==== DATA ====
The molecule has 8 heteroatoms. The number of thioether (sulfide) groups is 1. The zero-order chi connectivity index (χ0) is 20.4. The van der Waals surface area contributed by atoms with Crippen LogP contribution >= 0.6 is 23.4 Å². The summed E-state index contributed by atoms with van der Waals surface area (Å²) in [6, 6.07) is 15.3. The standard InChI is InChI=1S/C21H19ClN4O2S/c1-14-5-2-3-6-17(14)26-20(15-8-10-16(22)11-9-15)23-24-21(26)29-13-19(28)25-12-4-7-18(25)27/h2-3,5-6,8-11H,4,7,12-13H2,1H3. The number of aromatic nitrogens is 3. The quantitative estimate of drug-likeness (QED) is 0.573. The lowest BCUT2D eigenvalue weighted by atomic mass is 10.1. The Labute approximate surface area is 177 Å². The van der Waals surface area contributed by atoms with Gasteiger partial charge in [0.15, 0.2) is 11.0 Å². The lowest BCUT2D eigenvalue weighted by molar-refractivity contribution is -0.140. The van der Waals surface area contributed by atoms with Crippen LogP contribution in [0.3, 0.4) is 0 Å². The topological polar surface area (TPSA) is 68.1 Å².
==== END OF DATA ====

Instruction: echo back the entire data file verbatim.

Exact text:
The molecule has 8 heteroatoms. The number of thioether (sulfide) groups is 1. The zero-order chi connectivity index (χ0) is 20.4. The van der Waals surface area contributed by atoms with Crippen LogP contribution >= 0.6 is 23.4 Å². The summed E-state index contributed by atoms with van der Waals surface area (Å²) in [6, 6.07) is 15.3. The standard InChI is InChI=1S/C21H19ClN4O2S/c1-14-5-2-3-6-17(14)26-20(15-8-10-16(22)11-9-15)23-24-21(26)29-13-19(28)25-12-4-7-18(25)27/h2-3,5-6,8-11H,4,7,12-13H2,1H3. The number of aromatic nitrogens is 3. The quantitative estimate of drug-likeness (QED) is 0.573. The lowest BCUT2D eigenvalue weighted by atomic mass is 10.1. The Labute approximate surface area is 177 Å². The van der Waals surface area contributed by atoms with Gasteiger partial charge in [0.15, 0.2) is 11.0 Å². The lowest BCUT2D eigenvalue weighted by molar-refractivity contribution is -0.140. The van der Waals surface area contributed by atoms with Crippen LogP contribution in [0.3, 0.4) is 0 Å². The topological polar surface area (TPSA) is 68.1 Å².